Today, my girl is eleven. And I can't imagine having a more fantastic kid. She exudes fun and love; she is the light in the center of a crowd. She can make me guffaw sincerely, and she bowls me over with her ability to focus exactly when needed. Anyone that knows me well, knows that Maya was my first true love.
I can see her trying to figure out the outside world now with thoughtful caution just as her confidence is falling into place like perfectly laid bricks. Lately she has sprouted up into a tall athletic body and I catch glimpses of what she'll be like as a woman. This doesn't sadden me or make me long for baby-days. I only think: What a stunning and amazing and world-changing one she will be.
Maya was born at a naval hospital in San Diego. When I was pregnant and when I told people where she would be born, many cringed which makes a first-time mother feel really, really good. There were so many horror stories about the naval hospital, but you know what? I felt untouchable. I felt encapsulated, and nothing was going to happen to me or Maya.
I've described often the coming and going of the ocean's tide with my labor contractions, but in the labor room it seemed as if everyone else was in a panic; everything was fast-paced outside of my encapsulation. I felt still within a swirl of motion. My labor was not without its issues. I threw up in pans and I experimented with labor positions often enough to cause my little, back-closing gown to came off. I said, "Let's just take this stupid thing off" and I then labored naked probably to the horror of others. At one point, Maya's in-womb heart rate dropped enough to cause nurses to panic, and they ran around more and injected my thigh with something. They stuck something up me to "wake the baby up" -- I think they were making shit up on the spot -- and yet I felt so calm even when they seemed to purposefully try to worry me. Maya and I were untouchable, didn't they know?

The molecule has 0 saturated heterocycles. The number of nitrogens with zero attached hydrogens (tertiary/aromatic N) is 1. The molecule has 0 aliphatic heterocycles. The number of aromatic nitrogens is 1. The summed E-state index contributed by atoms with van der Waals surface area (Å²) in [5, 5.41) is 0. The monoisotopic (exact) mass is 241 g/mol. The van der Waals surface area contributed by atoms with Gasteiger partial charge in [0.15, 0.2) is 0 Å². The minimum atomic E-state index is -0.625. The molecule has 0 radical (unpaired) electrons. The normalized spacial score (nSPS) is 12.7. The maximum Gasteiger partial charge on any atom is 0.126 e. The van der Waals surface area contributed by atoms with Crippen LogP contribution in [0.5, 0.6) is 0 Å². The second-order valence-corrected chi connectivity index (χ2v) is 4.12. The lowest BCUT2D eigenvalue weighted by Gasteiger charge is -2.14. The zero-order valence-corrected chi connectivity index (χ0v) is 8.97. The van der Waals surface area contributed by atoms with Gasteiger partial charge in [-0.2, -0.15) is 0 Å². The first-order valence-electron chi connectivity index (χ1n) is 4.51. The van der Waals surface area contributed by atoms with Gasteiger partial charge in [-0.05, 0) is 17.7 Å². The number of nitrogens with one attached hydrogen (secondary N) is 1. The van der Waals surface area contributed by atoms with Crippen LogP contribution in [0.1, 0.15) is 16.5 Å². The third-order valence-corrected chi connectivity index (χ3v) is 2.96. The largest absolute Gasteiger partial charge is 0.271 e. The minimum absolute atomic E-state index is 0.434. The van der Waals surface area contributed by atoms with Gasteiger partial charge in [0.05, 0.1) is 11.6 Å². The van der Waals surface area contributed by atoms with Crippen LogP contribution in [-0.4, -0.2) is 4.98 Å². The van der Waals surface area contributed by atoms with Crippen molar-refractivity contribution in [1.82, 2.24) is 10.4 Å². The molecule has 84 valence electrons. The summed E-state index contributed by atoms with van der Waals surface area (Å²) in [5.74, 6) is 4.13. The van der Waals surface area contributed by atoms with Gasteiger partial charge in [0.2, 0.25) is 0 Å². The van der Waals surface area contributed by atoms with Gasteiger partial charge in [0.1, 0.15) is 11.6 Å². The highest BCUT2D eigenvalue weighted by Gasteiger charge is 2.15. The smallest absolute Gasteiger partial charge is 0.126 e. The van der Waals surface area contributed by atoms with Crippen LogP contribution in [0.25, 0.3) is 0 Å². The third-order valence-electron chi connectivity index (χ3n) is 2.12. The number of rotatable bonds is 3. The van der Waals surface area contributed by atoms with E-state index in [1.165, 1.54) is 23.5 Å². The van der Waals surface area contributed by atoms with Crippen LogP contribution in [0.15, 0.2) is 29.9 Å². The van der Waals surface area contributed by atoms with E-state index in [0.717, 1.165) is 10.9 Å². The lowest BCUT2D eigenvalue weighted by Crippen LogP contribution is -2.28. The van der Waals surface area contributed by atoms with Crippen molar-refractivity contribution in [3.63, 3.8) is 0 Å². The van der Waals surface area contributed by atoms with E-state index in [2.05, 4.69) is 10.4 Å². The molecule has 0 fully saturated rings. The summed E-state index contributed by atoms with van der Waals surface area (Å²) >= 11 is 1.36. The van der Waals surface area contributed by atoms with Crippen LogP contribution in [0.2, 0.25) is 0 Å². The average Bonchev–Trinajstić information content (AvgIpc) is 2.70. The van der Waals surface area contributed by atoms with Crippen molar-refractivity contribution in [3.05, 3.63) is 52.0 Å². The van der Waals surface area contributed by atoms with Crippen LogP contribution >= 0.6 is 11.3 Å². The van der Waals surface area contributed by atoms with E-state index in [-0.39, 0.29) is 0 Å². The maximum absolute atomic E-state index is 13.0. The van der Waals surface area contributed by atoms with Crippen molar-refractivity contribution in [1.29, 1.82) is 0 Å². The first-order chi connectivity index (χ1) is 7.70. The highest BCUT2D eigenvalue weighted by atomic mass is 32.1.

Maya's dad, BD, was in the room as was his wonderful mother, Grandma Carmen, but I barely remember their presence. I remember Grandma Carmen rubbing my lower back with a tennis ball because a nerve felt crushed by all the goings on. The nerve thing was suffocating, but the tennis ball technique helped. She would whisper weepily to me, "Mi'ja, I've had five children, but I've never seen a birth. Thank you for letting me be here." This swelled my heart, but I even felt encapsulated from her; more like, I'm so happy Maya and I can bring you this joy, but it didn't connect me mother-to-mother to Grandma Carmen in that moment. Other things have, but not that.
I could feel a bond with Maya on the rise as she was about to enter the world. When she was in the womb, I felt more like a Grand Nurturer, a budding Goddess, but I did not feel a complete connection with the baby. But in the delivery room I could feel a force of her pending presence, and I looked around feeling like I knew a secret. I felt completely empowered. This caused a bit of disconnected from BD too. I wasn't allowing him in my encapsulation. After five hours of labor with little dilation thanks to whatever they injected into my thigh, I called for an epidural. I sat on the edge of the bed and followed instructions to stay very still and I looked down through my rigid arms at the legs of the scrub-clad anesthesiologist and of the legs of BD. As the doctor inserted the needle, I saw BD's legs buckle and a nurse yelled, "Sit down! Sit down!" I kind of chuckled to myself which is sorta fucked, but I felt that whatever he was experiencing or whatever his worry was for me or his own feelings in the delivery room were completely outside of mine.
The pushing gave me issue. After I shit the bed, I started to feel very anxious. It had been fourteen hours, including over an hour of pushing, and I wanted to see Maya so badly then. As I tried pushing again and as the nurses counted to ten, I heard yelling in the next delivery room. They were shouting, "Apgar 2! Apgar 2!" which is an evaluation score of a newborn's condition; 10 is the best. Healthy babies usually score 8-10. I watched two nurses rush by my room door bundling the Apgar Two baby. Then I bore down and pushed Maya out.
BD put his head down sweetly on a table and cried and Grandma Carmen wept in her own corner, and I all but grabbed Maya out of the hands of the doctor. She was swaddled in a white navy-issue blanket bordered in a pink stripe and a light blue stripe. Her face was swollen and red, her eyes especially, from too much time in the birth canal and her black hair was thick and matted. I wished the room away. I put my face so close to hers and we stared and stared at each other. I could feel her tiny puffs of breath against my lips. I was astounded. As I stared -- my own breath held -- everything else in the room did quickly fall away and out of focus. I saw nothing but Maya for years after that moment.
Happy Birthday, my big girl baby. I love you so much.
You are amazing and a world-changer already.
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